Can anyone tell me a practical reason for using shift operators? I've read the Cat and Mouse campfire story, and think I hava a good understanding of how they work. Some of my java books don't go into them at all, while others give a definition and a few examples, but none give any real-world application. They seem pretty esoteric.
I haven't read the Cat and Mouse story, so I apologize if I repeat something.
In college, when I did c/c++ programming, we used bitwise logic and bitshifting extensively when we were writing programs that communicated with attached devices through a serial port. The kind of thing like: "If button A was pressed on the device, light up the odd numbered lights and turn on fan 4"
So bitshifting is used in control systems.
Another use of bitshifting (which I've never used but only read about) is to perform division and multiplication in powers of 2.
11110 is 30 30 / 2 = 15 15 is 11110 shifted once to the right. (1111) (In Java, I think you should use >>> for mathematical bitshifting) It is a 'cheaper' operation for a processor to shift bits than it is to use registers to perform math. The gain is small when we have 1GHz systems, but I guess "back in the day", it might have meant the difference between minutes and 10's of minutes for mathematically intense operations.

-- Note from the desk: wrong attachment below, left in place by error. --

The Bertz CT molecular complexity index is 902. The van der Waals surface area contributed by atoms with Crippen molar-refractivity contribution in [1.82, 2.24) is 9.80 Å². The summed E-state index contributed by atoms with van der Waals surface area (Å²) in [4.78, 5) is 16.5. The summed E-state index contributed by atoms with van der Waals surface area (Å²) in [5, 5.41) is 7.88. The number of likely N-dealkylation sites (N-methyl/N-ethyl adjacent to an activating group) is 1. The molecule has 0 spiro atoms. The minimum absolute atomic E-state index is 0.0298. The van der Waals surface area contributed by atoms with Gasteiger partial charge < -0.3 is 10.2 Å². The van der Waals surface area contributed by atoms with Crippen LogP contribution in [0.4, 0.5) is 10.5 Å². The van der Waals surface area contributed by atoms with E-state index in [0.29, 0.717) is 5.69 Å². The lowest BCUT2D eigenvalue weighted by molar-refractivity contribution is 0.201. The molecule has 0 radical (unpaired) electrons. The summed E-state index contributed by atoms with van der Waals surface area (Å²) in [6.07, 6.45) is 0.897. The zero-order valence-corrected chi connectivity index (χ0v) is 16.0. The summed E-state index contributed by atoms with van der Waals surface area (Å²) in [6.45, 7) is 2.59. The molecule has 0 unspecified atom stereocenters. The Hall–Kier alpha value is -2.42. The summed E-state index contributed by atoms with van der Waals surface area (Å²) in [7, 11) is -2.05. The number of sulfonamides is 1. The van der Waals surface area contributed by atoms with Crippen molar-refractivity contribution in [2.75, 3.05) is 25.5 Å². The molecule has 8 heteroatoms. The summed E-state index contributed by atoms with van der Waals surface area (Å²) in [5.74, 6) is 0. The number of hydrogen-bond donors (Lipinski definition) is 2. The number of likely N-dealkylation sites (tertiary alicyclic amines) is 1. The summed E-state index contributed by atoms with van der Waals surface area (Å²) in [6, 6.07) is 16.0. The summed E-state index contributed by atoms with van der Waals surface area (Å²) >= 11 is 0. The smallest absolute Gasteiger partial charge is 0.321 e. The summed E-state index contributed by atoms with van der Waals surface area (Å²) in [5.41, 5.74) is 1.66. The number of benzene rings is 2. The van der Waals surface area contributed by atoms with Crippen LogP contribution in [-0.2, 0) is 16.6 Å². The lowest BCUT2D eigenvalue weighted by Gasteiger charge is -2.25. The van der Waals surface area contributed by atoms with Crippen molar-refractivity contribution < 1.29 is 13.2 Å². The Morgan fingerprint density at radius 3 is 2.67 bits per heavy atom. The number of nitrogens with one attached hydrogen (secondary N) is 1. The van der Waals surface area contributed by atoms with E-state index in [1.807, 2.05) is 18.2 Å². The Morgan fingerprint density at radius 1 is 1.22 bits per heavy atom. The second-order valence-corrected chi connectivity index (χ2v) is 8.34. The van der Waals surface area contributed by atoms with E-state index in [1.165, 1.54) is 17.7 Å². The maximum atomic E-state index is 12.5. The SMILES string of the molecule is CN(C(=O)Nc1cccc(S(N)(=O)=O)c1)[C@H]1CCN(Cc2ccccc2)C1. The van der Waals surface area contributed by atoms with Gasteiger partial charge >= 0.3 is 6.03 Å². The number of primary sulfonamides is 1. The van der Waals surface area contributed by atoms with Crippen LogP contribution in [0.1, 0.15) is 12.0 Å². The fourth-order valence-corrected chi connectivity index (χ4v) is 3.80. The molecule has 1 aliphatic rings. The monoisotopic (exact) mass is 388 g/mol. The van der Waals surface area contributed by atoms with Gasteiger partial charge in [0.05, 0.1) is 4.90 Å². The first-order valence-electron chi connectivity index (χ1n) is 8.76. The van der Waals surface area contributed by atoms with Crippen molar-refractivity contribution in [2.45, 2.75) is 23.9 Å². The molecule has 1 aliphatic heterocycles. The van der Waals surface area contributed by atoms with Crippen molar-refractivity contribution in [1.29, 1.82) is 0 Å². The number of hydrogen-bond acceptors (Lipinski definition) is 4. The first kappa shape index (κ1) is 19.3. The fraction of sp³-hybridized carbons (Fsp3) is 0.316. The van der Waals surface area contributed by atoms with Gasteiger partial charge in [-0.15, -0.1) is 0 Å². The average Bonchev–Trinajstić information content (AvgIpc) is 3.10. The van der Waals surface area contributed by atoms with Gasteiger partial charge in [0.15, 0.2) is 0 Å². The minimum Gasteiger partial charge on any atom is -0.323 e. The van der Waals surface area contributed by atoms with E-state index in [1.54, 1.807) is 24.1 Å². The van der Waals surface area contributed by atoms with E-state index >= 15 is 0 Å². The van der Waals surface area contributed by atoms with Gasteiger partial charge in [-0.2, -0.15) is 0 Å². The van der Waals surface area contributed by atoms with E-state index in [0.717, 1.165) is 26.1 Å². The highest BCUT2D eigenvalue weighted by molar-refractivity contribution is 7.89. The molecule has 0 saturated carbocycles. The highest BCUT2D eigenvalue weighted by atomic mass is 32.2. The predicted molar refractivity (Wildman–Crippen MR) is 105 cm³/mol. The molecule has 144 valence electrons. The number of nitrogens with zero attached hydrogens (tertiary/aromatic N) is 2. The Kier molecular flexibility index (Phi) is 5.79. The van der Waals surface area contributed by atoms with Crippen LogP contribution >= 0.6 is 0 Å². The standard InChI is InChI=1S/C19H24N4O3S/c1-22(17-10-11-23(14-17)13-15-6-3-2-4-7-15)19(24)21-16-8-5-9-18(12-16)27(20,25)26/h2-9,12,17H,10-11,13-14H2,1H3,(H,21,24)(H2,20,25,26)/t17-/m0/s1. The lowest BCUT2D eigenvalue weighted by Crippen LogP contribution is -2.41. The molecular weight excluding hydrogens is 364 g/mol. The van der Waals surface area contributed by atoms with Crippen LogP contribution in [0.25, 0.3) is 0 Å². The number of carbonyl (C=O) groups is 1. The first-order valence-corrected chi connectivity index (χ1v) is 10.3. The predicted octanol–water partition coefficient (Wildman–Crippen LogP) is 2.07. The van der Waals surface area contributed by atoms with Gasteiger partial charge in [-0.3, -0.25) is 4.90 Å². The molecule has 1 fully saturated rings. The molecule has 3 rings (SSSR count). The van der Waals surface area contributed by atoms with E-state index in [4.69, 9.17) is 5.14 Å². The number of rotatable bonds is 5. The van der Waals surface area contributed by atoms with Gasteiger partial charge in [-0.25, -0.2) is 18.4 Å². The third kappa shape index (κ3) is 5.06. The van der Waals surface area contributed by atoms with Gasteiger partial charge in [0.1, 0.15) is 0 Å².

Not sure if that helps [This message has been edited by Mike Curwen (edited March 30, 2001).]
As Mike mentioned, bit shifting is sometimes used to speed up calculations of dividing and multiplying by powers of two. I have also used bit shifting in image manipulation... you can use bit shifting to rip RGB values out of colors, mess with them, and then construct a new color by shifting them back into place. HTH, -Nate
Write once, run anywhere, because there's nowhere to hide! - /. A.C.
A bit off-topic for the forum, but on topic for the question - are there a lot of bitwise operator/function related questions on the SJCP exam? I've got a handle on the way they work but it takes me a while to work through problems with them. Sort of like translating into an unfamiliar language.
Joined: Mar 19, 2001
Thanks! Yes, that helps. I can't imagine there will be too many opportunities for me to use them. But who knows, maybe I'll get a job someday writing java code to control toasters.
Don't forget encryption and check sum algorythms CRC32 is basically calculated by & all the bits together to give a final 32 bit representation. Additionally, conversion between files saved in a different language such a C. If you get the speck on how MS saves an Icon file, you find that you have to use shifting to reconstruct the typedefs and the actual image is tw seperate bit maps. The first gets & over the area on the screen and the second get ^ over the top of that to give you the transparent region.